|GDP, current US$ billion||469.5|
|GDP per capita, current US$||12,365|
|School Enrollment, primary (% gross) (2014)||100.6|
|Life Expectancy at Birth, years (2015)||78|
Poland, the largest economy in Central Europe, is in many respects a development success story, as broad-based productivity growth over the past decade has translated into remarkable progress in poverty reduction and shared prosperity.
Despite a successful performance so far, however, a coherent set of policies is needed to respond to long-term challenges and opportunities, including managing one of the most rapidly aging societies in Europe and leveraging technological change.
Poland’s future prospects require that some underlying constraints to shared prosperity and sustainable economic growth be addressed. These include:
First, relatively fast demographic changes lead to increased dependency on a shrinking labor force, which could have impacts on growth. Demographic changes also pose fiscal challenges and place a strain on the health care and pension systems.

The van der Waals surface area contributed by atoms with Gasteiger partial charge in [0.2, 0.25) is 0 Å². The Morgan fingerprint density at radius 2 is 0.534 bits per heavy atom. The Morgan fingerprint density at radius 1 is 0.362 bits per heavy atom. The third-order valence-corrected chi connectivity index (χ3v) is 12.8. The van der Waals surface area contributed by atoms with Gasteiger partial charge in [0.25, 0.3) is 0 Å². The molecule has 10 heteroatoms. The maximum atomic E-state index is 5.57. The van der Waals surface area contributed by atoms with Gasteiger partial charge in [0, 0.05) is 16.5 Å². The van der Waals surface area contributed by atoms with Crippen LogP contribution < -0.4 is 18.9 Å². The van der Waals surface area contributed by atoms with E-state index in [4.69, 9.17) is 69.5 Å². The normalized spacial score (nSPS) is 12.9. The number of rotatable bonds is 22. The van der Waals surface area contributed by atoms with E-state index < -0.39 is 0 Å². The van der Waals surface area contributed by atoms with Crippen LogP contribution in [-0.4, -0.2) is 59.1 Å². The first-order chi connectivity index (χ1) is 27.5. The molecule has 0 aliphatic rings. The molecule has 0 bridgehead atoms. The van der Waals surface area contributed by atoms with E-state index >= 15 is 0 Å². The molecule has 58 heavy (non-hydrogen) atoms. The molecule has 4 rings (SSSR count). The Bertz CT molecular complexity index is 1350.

Second, the global slowdown in innovation in frontier markets translates into reduced productivity for a country like Poland, which has a high trade exposure to Western Europe.
Third, inclusion is threatened by technological improvements that favor high-skilled, nonroutine tasks, leading to higher inequality as income levels in Poland converge with those of advanced countries.
Finally, increasing urbanization poses challenges to the sustainable management of natural resources, including air quality.
Last Updated: Oct 05, 2017